Bershidsky on Europe: GM to Exit Peugeot
Here's today's look at some of the top stories on markets and politics in Europe:
EU warns on Bitcoin
The European Banking Authority has warned investors in Bitcoin and other electronic currencies that "violent fluctuations," the risk of digital wallets being hacked and the lack of legal protections for users made them unsafe. This is the EBA's second-ever consumer warning, and while everything it says is obvious – no one who has used Bitcoin learned anything new from the statement – it is a sign that European regulators are worried about the spread of cryptocurrencies and may soon take steps to control them. That in itself is another risk of using Bitcoin: unexpected regulatory moves like China's ban on Bitcoin operations for banks contribute to the "violent fluctuations."
GM to sell stake in Peugeot
General Motors said it would sell its 7 percent stake in the French car maker PSA Peugeot Citroen, in a private placement to institutional investors. The Detroit company acquired the stake last year for about $450 million, but will probably only realize about $330 million from the sale. The strategic partnership between the two car producers did not work out, failing to produce the expected synergies: GM and PSA found it would not be worth their while to develop a common platform for small cars. So GM wants out before Peugeot's capital call, planned for 2014, so as not to be diluted. The U.S. partner's departure simplifies PSA's negotiations with China's Dongfeng, which may eventually take control of the French company from its founding family. Dongfeng is a better partner for PSA: There will be no technological frictions between the two companies and the Chinese firm is more ready with its cash to finance international expansion.
Slovenia says no bank bailout required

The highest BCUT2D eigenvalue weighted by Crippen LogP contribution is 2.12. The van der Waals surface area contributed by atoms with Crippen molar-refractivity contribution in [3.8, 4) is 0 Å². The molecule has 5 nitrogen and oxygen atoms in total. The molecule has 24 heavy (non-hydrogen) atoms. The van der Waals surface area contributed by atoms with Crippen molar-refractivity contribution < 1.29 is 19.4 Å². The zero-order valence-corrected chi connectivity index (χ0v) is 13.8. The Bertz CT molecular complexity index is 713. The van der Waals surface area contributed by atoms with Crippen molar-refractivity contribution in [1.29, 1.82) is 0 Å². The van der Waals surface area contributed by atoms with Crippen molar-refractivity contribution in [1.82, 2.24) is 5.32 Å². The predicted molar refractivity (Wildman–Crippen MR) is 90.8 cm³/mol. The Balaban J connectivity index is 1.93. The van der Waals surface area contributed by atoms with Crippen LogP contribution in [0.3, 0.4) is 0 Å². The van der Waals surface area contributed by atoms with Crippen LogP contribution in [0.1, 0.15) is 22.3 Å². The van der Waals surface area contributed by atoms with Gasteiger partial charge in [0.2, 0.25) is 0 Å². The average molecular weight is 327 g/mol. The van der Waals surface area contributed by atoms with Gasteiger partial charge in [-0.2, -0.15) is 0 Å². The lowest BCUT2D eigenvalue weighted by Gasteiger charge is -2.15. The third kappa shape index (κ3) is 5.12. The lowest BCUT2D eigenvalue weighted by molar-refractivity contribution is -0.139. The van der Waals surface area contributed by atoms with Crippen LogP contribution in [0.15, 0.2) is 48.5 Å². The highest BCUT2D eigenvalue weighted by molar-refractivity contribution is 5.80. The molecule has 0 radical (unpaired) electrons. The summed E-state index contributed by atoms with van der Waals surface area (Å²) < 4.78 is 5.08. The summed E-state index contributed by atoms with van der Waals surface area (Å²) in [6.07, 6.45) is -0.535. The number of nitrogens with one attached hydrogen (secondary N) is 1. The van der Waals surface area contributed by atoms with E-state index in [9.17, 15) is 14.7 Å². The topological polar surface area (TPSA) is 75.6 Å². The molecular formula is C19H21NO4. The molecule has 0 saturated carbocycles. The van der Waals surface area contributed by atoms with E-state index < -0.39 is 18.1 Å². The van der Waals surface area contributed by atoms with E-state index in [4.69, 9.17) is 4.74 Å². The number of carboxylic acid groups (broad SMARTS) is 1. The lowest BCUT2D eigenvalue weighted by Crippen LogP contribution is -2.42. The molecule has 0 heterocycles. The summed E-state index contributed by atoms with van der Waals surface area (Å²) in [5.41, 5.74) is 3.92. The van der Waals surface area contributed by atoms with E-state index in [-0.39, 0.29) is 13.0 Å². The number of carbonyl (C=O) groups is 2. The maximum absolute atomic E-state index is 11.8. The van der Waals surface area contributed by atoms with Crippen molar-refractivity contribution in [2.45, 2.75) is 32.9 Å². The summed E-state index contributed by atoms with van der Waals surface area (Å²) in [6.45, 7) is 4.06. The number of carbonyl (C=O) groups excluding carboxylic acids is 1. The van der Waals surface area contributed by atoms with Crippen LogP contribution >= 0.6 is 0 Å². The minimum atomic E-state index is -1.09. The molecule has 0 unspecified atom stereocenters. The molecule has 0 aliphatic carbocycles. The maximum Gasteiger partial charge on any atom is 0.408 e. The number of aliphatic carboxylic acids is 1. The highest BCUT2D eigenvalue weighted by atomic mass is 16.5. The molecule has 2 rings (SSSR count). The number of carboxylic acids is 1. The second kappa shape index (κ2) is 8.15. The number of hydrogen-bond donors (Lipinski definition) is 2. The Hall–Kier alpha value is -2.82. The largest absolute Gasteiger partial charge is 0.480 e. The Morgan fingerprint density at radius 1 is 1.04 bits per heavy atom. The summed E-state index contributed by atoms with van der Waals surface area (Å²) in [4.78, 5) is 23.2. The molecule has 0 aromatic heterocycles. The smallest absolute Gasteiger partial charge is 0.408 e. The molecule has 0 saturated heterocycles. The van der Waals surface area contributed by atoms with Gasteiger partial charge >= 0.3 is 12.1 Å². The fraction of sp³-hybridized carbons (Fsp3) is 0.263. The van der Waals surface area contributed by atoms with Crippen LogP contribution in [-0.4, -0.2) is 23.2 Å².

Slovenia's government said the small EU nation's banks need $6.6 billion to survive, but that it would find the money without asking for help. The country's banking system, largely controlled by the state, for years issued loans to businessmen close to government officials. The euro area crisis hurt their businesses and created a quagmire of non-performing assets. Although Slovenia is small, accounting for just 0.3 percent of EU output, Germany, the bloc's major economic power, does not need yet another nation to save. Any EU bailout would have followed the Cyprus model, with bank depositors taking a major hit. That accounts for the Slovenian government's determination to go it alone and find the money by selling of national assets. The amount of extra capital needed, however, seems to be underestimated: Slovenian banks have $13 billion worth of bad loans on their books. This won't the last that the EU hears of Slovenia's problems.
Google settlement proposals rebuffed
Google may not be able to settle a potentially costly EU antitrust case by the spring of 2014. Its latest proposals on giving competing services more visibility in search results, sent by the European Commission to competitors and advocacy groups for review, met with a cold reception. Fairsearch, which represents a group of companies including Nokia and TripAdvisor that initiated the complaint, said the proposal was "ineffective" and would not restore genuine choice to consumers. Another group of competitors headed by Microsoft said that Google's proposed remedy "actually makes the abuse worse." Consumer organizations echoed the criticism. EU competition commissioner Joaquin Almunia had hoped for a speedy settlement, but he may now have to file a formal complaint that could lead to Google paying large fines. Pressure on U.S. internet companies is growing in Europe on every front, from taxes to workers' compensation to commercial practices and data protection. The tech market leaders may have to learn to play by different rules in Europe than the ones they effectively set for themselves in the U.S.
EADS chief tells EU to invest in drones
Tom Enders, chief executive of EADS, said in an emotional interview with the Financial Times that EU leaders should find money to build a European military drone unless they want to order such products from the U.S., Israel and, possibly, Asian manufacturers. "Is it important or is it going to be a commodity?" Enders asked. His pain is visible: EADS is cutting jobs because European defense budgets have dropped 10 percent since 2006 and EADS has a lot of extra capacity. Enders and other European defense industry chiefs are accusing the bloc's politicians of killing their industry. Apart from preserving jobs, however, there seems no particular reason for Europe to invest heavily in its own drone technology: The commodity approach is cheaper and not too risky politically, given the lasting nature of most European nations' military alliance with the U.S.
(Leonid Bershidsky can be reached at email@example.com).